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Lawrence will host Elizabeth Warren’s Feb. 9 ‘big announcement’

Senator Elizabeth Warren, at a news conference with Lawrence Mayor Daniel Rivera last year, plans to make a “big announcement” in Lawrence Feb. 9.
Senator Elizabeth Warren, at a news conference with Lawrence Mayor Daniel Rivera last year, plans to make a “big announcement” in Lawrence Feb. 9.(Barry Chin/Globe Staff/File)

WASHINGTON — Senator Elizabeth Warren is expected to make it official: She will appear in Lawrence, Mass., next weekend for a “major announcement” before embarking on a multistate campaign swing.

Warren has not yet said what she plans to reveal next weekend, but she is all-but-certain to announce that she is running for president.

In an e-mail to supporters sent Saturday, Warren’s team said she is holding an event at the Everett Mills at 11 a.m. on Feb. 9, bringing a Massachusetts city with a diverse immigrant population and a rich labor history to the fore of her likely presidential campaign.

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“Underpaid, overworked, and flat-out exploited workers from more than 50 countries gave Lawrence the nickname ‘Immigrant City,’ ” the e-mail said. “On the steps of the Everett Mills, where Elizabeth will speak next weekend, workers held the Bread and Roses Strike, one of our country’s most important labor strikes.”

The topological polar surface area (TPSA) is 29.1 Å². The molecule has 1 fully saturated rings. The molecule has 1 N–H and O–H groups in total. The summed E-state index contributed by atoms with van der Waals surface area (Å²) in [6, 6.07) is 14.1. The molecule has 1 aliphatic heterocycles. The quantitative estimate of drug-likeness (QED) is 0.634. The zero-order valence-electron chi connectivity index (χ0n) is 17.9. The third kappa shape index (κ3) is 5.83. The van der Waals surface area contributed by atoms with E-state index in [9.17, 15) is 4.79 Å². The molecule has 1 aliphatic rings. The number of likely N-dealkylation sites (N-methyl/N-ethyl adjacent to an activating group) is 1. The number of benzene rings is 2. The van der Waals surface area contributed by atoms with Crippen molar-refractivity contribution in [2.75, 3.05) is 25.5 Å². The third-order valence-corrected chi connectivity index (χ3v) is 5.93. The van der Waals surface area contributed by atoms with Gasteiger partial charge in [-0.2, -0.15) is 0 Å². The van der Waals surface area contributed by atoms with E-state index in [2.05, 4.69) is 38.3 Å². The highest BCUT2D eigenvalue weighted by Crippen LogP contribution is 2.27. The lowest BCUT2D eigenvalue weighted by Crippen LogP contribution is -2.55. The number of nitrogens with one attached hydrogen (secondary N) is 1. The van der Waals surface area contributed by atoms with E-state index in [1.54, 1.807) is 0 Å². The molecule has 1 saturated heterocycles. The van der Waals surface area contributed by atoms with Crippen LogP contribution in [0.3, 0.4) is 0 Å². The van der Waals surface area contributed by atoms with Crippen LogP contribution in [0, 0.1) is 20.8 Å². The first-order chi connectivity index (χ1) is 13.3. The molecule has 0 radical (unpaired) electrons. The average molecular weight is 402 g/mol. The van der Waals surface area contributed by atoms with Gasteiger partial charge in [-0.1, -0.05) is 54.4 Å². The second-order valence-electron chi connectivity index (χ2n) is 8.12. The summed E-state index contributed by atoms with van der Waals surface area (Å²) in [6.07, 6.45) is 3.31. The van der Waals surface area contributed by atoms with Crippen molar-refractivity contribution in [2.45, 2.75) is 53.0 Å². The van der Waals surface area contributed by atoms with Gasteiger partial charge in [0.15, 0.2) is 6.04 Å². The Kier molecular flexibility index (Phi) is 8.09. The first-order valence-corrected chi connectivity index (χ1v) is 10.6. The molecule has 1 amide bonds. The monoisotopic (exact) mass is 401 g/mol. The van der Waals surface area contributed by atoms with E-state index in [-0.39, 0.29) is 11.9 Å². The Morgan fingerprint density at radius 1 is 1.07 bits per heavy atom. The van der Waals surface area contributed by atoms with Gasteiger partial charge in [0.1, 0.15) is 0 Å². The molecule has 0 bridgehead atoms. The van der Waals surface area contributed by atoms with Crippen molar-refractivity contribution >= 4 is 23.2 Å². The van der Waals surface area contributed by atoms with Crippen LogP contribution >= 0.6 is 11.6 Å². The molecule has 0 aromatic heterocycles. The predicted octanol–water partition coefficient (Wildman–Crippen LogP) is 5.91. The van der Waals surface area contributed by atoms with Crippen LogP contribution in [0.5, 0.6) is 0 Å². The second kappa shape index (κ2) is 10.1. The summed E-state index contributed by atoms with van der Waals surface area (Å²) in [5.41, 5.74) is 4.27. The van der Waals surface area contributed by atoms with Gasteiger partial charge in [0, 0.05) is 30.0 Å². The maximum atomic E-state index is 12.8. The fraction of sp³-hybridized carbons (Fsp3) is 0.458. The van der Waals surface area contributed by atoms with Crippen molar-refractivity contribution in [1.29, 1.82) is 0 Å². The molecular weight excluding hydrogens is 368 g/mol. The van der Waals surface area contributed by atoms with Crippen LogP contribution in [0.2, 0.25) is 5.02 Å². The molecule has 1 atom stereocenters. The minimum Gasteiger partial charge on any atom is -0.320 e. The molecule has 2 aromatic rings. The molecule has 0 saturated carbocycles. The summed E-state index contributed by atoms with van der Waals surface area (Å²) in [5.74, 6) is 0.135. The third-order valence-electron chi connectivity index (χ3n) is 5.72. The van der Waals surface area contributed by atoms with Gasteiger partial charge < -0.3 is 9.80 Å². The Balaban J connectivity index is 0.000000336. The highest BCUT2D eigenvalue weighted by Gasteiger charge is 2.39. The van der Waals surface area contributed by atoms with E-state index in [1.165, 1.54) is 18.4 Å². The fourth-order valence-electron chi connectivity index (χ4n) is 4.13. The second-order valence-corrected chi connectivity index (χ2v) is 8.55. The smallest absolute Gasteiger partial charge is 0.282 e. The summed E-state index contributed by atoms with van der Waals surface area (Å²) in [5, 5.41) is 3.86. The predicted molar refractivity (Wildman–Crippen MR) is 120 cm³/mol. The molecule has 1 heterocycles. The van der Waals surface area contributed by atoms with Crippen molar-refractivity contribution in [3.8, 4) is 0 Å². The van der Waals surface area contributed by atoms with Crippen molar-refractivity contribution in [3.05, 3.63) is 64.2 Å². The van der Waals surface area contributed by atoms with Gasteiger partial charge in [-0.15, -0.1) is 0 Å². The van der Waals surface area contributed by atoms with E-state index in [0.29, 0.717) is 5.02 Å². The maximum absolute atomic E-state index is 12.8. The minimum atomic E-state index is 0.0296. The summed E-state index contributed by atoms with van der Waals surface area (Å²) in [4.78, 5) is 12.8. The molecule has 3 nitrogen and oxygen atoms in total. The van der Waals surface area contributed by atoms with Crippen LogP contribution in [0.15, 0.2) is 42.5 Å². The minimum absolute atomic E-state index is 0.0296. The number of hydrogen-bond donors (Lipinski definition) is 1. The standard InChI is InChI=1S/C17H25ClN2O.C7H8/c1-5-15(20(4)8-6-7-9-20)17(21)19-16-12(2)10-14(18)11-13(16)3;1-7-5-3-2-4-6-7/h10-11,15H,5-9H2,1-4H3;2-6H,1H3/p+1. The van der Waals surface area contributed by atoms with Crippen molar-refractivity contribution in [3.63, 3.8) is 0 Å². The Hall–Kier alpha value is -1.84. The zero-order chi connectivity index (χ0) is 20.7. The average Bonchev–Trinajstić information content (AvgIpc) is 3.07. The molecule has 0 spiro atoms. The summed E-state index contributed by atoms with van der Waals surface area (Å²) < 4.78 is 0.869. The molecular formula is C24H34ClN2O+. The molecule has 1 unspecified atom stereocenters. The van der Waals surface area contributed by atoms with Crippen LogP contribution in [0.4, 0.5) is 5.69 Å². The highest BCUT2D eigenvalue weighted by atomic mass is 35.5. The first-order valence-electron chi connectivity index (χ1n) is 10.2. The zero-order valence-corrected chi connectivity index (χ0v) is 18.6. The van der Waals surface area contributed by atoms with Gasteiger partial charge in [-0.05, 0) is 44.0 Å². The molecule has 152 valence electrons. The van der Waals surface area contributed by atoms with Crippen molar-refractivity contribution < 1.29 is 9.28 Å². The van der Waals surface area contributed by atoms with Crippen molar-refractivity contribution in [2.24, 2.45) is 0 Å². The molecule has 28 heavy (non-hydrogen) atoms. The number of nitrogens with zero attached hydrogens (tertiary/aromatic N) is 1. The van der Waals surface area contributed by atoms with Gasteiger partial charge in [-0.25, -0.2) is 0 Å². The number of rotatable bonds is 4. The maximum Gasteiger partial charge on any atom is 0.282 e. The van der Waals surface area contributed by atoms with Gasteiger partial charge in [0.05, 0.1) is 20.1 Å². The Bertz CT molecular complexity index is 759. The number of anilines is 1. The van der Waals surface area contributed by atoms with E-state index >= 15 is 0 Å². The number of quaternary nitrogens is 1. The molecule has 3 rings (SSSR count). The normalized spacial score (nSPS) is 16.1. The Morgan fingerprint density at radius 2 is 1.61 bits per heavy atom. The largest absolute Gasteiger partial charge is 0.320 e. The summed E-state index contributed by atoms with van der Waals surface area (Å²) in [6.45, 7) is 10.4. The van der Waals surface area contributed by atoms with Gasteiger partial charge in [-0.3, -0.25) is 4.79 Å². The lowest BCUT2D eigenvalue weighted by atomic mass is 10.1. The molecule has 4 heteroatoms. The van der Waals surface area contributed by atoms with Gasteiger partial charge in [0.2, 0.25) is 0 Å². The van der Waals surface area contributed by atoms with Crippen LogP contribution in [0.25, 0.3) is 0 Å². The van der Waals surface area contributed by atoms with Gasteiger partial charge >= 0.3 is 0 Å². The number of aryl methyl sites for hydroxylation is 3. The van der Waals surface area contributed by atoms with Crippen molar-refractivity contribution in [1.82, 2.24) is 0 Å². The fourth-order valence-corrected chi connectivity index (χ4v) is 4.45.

Warren, who lives in Cambridge and was born in Oklahoma, may have chosen Lawrence for its symbolism — and for its proximity to New Hampshire, where she will drive after the event. She will then fly to Iowa.

The following week, Warren will make campaign stops in South Carolina, Georgia, Nevada, and California.

It is a dizzying schedule that underscores the growing importance for presidential politics of Georgia, where Democrat Stacey Abrams narrowly lost the governor’s race last fall, and California, which vaulted itself closer to the front of the primary schedule in 2020.

For Warren, an official campaign announcement will be something of a formality.

The senator said she was forming an exploratory committee — which allows someone to raise money but stops short of officially making them a candidate — on Dec. 31, and she crisscrossed the country making campaign-style stops throughout the month of January.

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But it will offer her the chance to draw a crowd and show off her campaign operation as more candidates jump into the race. Last weekend, Senator Kamala Harris of California announced she plans to run for president in front of a crowd of 20,000 in Oakland, Calif.

Senators Cory Booker of New Jersey and Kirsten Gillibrand of New York have also said they plan to run.


Jess Bidgood can be reached at Jess.Bidgood@globe.com. Follow her on Twitter @jessbidgood.